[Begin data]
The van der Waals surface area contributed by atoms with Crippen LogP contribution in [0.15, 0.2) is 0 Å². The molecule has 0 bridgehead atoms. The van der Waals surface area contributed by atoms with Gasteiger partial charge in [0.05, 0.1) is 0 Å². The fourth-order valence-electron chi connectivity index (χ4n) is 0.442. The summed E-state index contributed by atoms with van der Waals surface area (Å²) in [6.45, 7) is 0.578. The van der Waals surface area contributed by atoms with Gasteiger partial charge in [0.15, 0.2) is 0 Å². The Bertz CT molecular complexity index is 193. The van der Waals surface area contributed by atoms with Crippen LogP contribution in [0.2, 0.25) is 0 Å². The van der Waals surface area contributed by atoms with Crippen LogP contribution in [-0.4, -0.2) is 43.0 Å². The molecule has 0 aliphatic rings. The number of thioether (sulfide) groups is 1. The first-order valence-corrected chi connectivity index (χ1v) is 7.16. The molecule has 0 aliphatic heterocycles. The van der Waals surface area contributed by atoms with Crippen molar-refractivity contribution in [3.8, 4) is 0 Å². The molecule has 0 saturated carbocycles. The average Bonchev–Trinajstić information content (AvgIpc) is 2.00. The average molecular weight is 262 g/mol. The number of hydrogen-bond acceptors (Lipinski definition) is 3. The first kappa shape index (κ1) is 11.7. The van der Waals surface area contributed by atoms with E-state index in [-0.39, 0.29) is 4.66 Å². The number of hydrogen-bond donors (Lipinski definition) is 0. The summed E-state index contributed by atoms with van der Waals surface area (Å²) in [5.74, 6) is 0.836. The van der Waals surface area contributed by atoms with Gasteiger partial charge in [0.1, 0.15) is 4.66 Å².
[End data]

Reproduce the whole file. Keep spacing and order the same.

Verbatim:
The van der Waals surface area contributed by atoms with Crippen LogP contribution in [0.15, 0.2) is 0 Å². The molecule has 0 bridgehead atoms. The van der Waals surface area contributed by atoms with Gasteiger partial charge in [0.05, 0.1) is 0 Å². The fourth-order valence-electron chi connectivity index (χ4n) is 0.442. The summed E-state index contributed by atoms with van der Waals surface area (Å²) in [6.45, 7) is 0.578. The van der Waals surface area contributed by atoms with Gasteiger partial charge in [0.15, 0.2) is 0 Å². The Bertz CT molecular complexity index is 193. The van der Waals surface area contributed by atoms with Crippen LogP contribution in [0.2, 0.25) is 0 Å². The van der Waals surface area contributed by atoms with Crippen LogP contribution in [-0.4, -0.2) is 43.0 Å². The molecule has 0 aliphatic rings. The number of thioether (sulfide) groups is 1. The first-order valence-corrected chi connectivity index (χ1v) is 7.16. The molecule has 0 aliphatic heterocycles. The van der Waals surface area contributed by atoms with Crippen molar-refractivity contribution in [3.8, 4) is 0 Å². The molecule has 0 saturated carbocycles. The average Bonchev–Trinajstić information content (AvgIpc) is 2.00. The average molecular weight is 262 g/mol. The number of hydrogen-bond acceptors (Lipinski definition) is 3. The first kappa shape index (κ1) is 11.7. The van der Waals surface area contributed by atoms with E-state index in [-0.39, 0.29) is 4.66 Å². The number of hydrogen-bond donors (Lipinski definition) is 0. The summed E-state index contributed by atoms with van der Waals surface area (Å²) in [5.74, 6) is 0.836. The van der Waals surface area contributed by atoms with Gasteiger partial charge in [0.1, 0.15) is 4.66 Å².